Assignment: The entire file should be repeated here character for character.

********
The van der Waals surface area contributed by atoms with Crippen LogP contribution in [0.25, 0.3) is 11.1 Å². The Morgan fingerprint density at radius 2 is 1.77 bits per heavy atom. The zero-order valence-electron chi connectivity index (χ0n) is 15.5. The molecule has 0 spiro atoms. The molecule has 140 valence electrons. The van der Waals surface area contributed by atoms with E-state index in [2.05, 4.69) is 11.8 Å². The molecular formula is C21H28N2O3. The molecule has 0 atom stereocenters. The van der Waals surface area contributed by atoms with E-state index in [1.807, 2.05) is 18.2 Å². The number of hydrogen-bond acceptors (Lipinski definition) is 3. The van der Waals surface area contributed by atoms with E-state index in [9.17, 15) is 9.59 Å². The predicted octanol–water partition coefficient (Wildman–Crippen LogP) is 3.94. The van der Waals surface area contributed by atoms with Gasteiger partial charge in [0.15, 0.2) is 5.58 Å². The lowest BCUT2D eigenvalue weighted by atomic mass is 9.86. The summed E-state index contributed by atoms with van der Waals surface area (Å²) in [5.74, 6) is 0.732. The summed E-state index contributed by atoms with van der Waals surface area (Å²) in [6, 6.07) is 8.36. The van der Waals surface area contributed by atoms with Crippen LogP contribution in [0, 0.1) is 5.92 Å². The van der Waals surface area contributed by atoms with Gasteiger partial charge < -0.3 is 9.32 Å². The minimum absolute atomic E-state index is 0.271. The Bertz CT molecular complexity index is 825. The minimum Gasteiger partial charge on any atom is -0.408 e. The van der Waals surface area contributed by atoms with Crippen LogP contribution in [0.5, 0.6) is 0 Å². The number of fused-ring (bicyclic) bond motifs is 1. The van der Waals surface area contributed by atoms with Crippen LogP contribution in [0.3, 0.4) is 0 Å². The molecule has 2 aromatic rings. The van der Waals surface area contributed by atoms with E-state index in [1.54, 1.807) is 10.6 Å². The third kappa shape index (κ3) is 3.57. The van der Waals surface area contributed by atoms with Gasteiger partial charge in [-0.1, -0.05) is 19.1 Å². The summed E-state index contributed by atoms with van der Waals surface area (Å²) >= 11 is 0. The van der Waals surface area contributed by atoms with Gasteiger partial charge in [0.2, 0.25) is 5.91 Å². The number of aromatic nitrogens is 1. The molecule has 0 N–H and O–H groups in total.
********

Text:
The van der Waals surface area contributed by atoms with Crippen LogP contribution in [0.25, 0.3) is 11.1 Å². The Morgan fingerprint density at radius 2 is 1.77 bits per heavy atom. The zero-order valence-electron chi connectivity index (χ0n) is 15.5. The molecule has 0 spiro atoms. The molecule has 140 valence electrons. The van der Waals surface area contributed by atoms with E-state index in [2.05, 4.69) is 11.8 Å². The molecular formula is C21H28N2O3. The molecule has 0 atom stereocenters. The van der Waals surface area contributed by atoms with E-state index in [1.807, 2.05) is 18.2 Å². The number of hydrogen-bond acceptors (Lipinski definition) is 3. The van der Waals surface area contributed by atoms with E-state index in [9.17, 15) is 9.59 Å². The predicted octanol–water partition coefficient (Wildman–Crippen LogP) is 3.94. The van der Waals surface area contributed by atoms with Gasteiger partial charge in [0.15, 0.2) is 5.58 Å². The lowest BCUT2D eigenvalue weighted by atomic mass is 9.86. The summed E-state index contributed by atoms with van der Waals surface area (Å²) in [5.74, 6) is 0.732. The summed E-state index contributed by atoms with van der Waals surface area (Å²) in [6, 6.07) is 8.36. The van der Waals surface area contributed by atoms with Crippen LogP contribution in [0, 0.1) is 5.92 Å². The van der Waals surface area contributed by atoms with Gasteiger partial charge < -0.3 is 9.32 Å². The minimum absolute atomic E-state index is 0.271. The Bertz CT molecular complexity index is 825. The minimum Gasteiger partial charge on any atom is -0.408 e. The van der Waals surface area contributed by atoms with Crippen LogP contribution in [0.5, 0.6) is 0 Å². The number of fused-ring (bicyclic) bond motifs is 1. The van der Waals surface area contributed by atoms with Crippen LogP contribution in [0.3, 0.4) is 0 Å². The molecule has 2 aromatic rings. The van der Waals surface area contributed by atoms with E-state index in [1.54, 1.807) is 10.6 Å². The third kappa shape index (κ3) is 3.57. The van der Waals surface area contributed by atoms with Gasteiger partial charge in [-0.1, -0.05) is 19.1 Å². The summed E-state index contributed by atoms with van der Waals surface area (Å²) >= 11 is 0. The van der Waals surface area contributed by atoms with Gasteiger partial charge in [0.2, 0.25) is 5.91 Å². The number of aromatic nitrogens is 1. The molecule has 0 N–H and O–H groups in total.